How has your experience with Believe Big changed your life?

What Believe Big provides is that when you are diagnosed with Cancer, you have a place you can go to learn and begin your journey relating to Naturopathic approaches to healing. Their focus on Mistletoe Therapy is very important. Their introduction to Quality naturopaths around the Country is a great resource particularly since these physicians are trained in Mistletoe Therapy among the other techniques for healing and good health. I have sent dozens of newly diagnosed cancer patients and lots of other folks to Believe Big. I believe in their mission, and we support them as they have initiated the Johns Hopkins FDA Mistletoe trials, and the New Wellness Center planned for Colorado. It will be amazing that one day you can go to a single place helping you make decisions regarding your own health.

If you could do anything differently about your cancer experience, what would that be?

First a foremost it is imperative that all newly diagnosed cancer patients need to implement these Naturopathic paradigms right away for the best chance of success. Waiting until you are well into conventional medical therapies reduces your chances of success. It’s so easy to change your health paradigm with things like eliminating all sugar from your diet. Mediterranean / Ketogenic eating with clean foods. Intermittent fasting daily, and exercise. Don’t wait. Start right away.

Additionally, you don’t have to rush into medical treatments while you are still in shock from your diagnosis. There is more than one way to heal. Take a deep breath, do some research, and make good decisions with informed consent. Read your radiology reports and pathology reports. Make sure you understand them. Ask you doctors to explain all of it while you are in their office and show you scans slice by slice, so you have a clear understanding of where you are at. You will find that not all radiologists, doctors, and physicians agree on what they are seeing and the best approach to heal. Get second opinions and find a competent Naturopath. Both the Doctors and Naturopaths need to collaborate with you, your family, and each other. If you find one that is not cooperating, stop and find another one that suits your needs. Healing is a collaboration. Not a doctor telling you what to do, and you only doing what they ask. Men especially – don’t be stubborn.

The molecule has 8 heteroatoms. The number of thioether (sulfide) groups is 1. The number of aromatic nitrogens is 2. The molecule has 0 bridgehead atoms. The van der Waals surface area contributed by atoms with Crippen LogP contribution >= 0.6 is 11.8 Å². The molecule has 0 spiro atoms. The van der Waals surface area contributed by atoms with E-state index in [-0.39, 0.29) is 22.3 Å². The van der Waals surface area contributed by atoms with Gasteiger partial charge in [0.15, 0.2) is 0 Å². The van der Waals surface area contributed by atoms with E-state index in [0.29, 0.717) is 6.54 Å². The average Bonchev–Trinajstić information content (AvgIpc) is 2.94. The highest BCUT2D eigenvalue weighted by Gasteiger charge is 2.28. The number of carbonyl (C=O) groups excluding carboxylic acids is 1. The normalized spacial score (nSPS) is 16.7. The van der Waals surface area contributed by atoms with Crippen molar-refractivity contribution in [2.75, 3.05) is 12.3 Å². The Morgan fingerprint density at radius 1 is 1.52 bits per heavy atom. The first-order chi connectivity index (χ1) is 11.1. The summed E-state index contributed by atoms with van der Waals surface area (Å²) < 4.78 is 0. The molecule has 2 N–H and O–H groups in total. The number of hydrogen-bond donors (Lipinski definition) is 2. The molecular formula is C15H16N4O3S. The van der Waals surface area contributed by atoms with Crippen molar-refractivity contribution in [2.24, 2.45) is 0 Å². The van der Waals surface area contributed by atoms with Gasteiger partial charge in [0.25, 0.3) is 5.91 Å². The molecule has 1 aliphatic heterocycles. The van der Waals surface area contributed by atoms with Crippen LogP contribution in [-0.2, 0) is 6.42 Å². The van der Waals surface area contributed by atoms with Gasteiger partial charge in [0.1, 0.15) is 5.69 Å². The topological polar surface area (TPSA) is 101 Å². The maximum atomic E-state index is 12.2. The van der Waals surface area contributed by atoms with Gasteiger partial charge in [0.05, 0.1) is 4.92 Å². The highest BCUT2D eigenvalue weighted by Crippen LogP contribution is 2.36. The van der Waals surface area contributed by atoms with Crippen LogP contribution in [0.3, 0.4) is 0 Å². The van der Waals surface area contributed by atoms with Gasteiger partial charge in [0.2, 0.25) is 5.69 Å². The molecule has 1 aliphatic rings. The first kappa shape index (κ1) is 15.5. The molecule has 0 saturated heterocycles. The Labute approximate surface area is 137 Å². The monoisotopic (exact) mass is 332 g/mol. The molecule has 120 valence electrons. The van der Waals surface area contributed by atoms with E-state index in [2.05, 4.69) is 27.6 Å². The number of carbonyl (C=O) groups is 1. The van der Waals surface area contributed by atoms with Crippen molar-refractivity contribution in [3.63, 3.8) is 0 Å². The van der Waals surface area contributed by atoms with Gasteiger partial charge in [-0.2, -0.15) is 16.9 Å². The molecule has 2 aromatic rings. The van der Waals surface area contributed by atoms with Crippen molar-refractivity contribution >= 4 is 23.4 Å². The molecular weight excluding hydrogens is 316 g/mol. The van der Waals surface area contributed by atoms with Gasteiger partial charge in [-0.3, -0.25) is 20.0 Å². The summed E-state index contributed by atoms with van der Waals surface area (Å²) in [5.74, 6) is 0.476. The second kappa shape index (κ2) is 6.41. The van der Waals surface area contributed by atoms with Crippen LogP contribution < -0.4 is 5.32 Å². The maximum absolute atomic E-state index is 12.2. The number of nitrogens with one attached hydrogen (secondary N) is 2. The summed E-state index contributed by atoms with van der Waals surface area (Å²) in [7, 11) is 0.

How did living in an area with limited access to integrative therapies and Naturopaths impact you? How did you overcome it?

Believe Big’s resources for Naturopaths was the key. Additionally, my Naturopath being able to do remote telemedicine was huge. I could not take off for weeks from our business to be in a clinic, and could not travel once a month to Durango, Colorado. The past several years – remote telemedicine has become a lot more common. If your doctor’s will cooperate with your Naturopath on blood draws in addition to the ones, they need – it’s a win win. You can also go to local entities like Lab Corp to get your blood drawn and they will accept your Naturopath’s scrip. Be extremely positive, pray for peace and healing, and Thank God every day of your life and for the amazing support your family can provide you during this difficult journey.

How has overcoming cancer changed your life? What are your new life goals?